Byron York: In judicial wars, Repubs admit they have no ammo

Harry Reid is tired of waiting. For months now, the Senate majority leader has wanted to confirm one of President Obama's judicial nominees, David Hamilton, who is up for a spot on the 7th Circuit Court of Appeals. But Reid says minority Republicans, who object to Hamilton's record as a judge on the lower federal district court, have used parliamentary tactics to slow the process down.

“He's been waiting since April,” Reid told reporters. “Waiting since April.”

Given everything else going on in the Senate, the Hamilton nomination has not been a top priority for Reid. But now, under pressure from liberal judicial activists, Reid will force the Senate to vote on a measure that will lead to an up-or-down confirmation vote, which Hamilton will assuredly win.

Republicans have mocked Reid's impatience in the Hamilton matter. Has Reid forgotten Priscilla Owen, Janice Rogers Brown, Miguel Estrada, Terrence Boyle, and a number of other Bush administration appeals-court nominees who came before the Senate just a few years ago? Back then, the minority party — Harry Reid's Democrats — slowed them down, too. They waited years, not months.

Owen waited four years for confirmation. Brown waited two. Estrada waited three years before withdrawing his nomination. And Boyle waited nearly eight years before his hopes for the bench died with the end of the Bush administration — blocked by Democrats until the very last.

When they were in the minority, the Democrats used the filibuster to stop 10 appeals-court nominees — something no minority party had ever done before.

They did it by playing the hardest sort of hardball. When, in 2005, majority Republicans wanted to move forward with the Owen nomination, they tried to accommodate the Democrats' demand for extended debate on the issue. “I ask if any number of hours would be sufficient for the senator from Nevada,” said GOP Sen. Robert Bennett, of Utah, in a floor exchange with Reid.

“There is not a number in the universe that would be sufficient,” Reid answered.

Owen, and the rest of the Bush nominees, remained blocked until later in 2005, when the so-called “Gang of 14” came up with a deal to put an end to the filibusters. Many — not all — of the Bush candidates were confirmed, and senators agreed that in the future, “Nominees should be filibustered only under extraordinary circumstances.” The agreement left it to each senator to define “extraordinary circumstances.”

Now, there is a new Democratic president, and minority Republicans object to some of his judicial nominees. Before the Democratic filibusters and the “Gang of 14” agreement, there was no standard for filibustering judicial nominees. Now, there is.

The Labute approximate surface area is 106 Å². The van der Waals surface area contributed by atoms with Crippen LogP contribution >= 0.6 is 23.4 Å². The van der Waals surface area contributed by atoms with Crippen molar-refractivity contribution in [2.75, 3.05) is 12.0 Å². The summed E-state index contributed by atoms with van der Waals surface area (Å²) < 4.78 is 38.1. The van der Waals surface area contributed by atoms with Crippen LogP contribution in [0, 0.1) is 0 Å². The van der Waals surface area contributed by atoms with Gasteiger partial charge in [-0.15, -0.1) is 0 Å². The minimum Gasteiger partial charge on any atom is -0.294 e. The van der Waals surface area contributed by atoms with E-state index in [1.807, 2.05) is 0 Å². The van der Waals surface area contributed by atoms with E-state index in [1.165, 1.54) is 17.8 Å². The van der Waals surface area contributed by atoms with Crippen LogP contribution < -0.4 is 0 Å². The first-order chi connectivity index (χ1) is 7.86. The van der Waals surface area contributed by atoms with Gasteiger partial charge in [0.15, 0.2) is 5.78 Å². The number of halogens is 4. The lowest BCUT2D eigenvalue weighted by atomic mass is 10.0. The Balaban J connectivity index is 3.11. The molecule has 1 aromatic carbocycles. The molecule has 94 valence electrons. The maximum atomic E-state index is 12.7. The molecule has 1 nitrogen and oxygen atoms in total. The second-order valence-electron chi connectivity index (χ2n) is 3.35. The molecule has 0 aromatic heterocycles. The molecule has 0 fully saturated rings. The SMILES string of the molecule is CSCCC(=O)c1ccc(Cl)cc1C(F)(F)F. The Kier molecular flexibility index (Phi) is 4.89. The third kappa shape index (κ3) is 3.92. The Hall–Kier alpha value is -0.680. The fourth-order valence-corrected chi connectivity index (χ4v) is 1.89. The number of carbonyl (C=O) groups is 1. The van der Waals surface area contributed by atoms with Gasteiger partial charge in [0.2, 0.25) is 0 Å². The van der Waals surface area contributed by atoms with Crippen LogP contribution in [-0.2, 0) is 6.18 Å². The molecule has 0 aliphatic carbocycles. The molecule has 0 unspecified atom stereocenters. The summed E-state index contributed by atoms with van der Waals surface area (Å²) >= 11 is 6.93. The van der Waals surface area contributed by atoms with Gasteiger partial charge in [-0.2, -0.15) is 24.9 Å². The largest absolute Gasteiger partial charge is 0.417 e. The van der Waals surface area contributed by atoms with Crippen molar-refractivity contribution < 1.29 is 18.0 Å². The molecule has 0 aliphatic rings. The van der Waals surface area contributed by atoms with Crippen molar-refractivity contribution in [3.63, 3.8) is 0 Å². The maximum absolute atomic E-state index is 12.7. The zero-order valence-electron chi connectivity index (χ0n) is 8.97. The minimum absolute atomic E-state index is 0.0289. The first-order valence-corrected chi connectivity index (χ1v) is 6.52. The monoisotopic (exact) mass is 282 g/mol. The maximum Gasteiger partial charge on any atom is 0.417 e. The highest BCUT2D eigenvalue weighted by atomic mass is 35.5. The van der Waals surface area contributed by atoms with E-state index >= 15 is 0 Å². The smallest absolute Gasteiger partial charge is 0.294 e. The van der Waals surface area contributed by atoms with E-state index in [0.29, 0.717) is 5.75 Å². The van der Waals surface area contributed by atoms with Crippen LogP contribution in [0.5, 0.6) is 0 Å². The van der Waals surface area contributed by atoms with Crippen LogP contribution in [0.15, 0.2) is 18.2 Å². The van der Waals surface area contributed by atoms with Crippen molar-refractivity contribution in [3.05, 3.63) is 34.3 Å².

“The new standard is 'extraordinary circumstances,'” Sen. Jeff Sessions, of Alabama, ranking Republican on the Senate Judiciary Committee, told reporters Monday. “Individual senators will make their choices.”

The existence of the “extraordinary circumstances” standard has allowed Republicans, who railed against judicial filibusters when Democrats were doing them, to embrace the filibuster now that the GOP is in the minority. That's why we're hearing the phrase a lot from Sessions. “Normally, we don't filibuster,” he told a Federalist Society gathering in Washington last week. “But if extraordinary circumstances exist, I suspect that's where we're going to come out.”

As far as the Hamilton nomination is specifically concerned, Sessions said recently that it is “one of those extraordinary circumstances where the president should be informed that his nominee is not qualified.”

The problem is, now that Republicans can justify their turnaround on the judicial filibuster, they don't have the votes to put it into action. In 2003, when Democrats began filibustering Bush nominees, they had 49 votes. By 2005, the still had 45 votes. In each case, they could lose a few of their centrists, as they always did, and still uphold a filibuster. On more than 20 occasions, majority Republicans tried and failed to break Democratic filibusters.

But now Republicans have just 40 votes, short of the 41 it takes to uphold a filibuster. By themselves, they can't stop anything. Whether there are "extraordinary circumstances” or not, Republicans would have to not only be united among themselves but also have the help of at least one Democrat if they wanted to stop a nomination. It's a nearly impossible task. “The bottom line is that the numbers for us are just insurmountable,” says a GOP Senate aide.

So that's why it borders on the absurd for Reid and his fellow Democrats to blame Republicans for stopping anything. At least until next year's elections, Democrats are in the luxurious position — the extraordinary circumstance — of being able to win the judicial nominations wars all by themselves.

Byron York, The Examiner's chief political correspondent, can be contacted at byork@washingtonexaminer.com. His column appears on Tuesday and Friday, and his stories and blog posts appears on www.ExaminerPolitics.com ExaminerPolitics.com.

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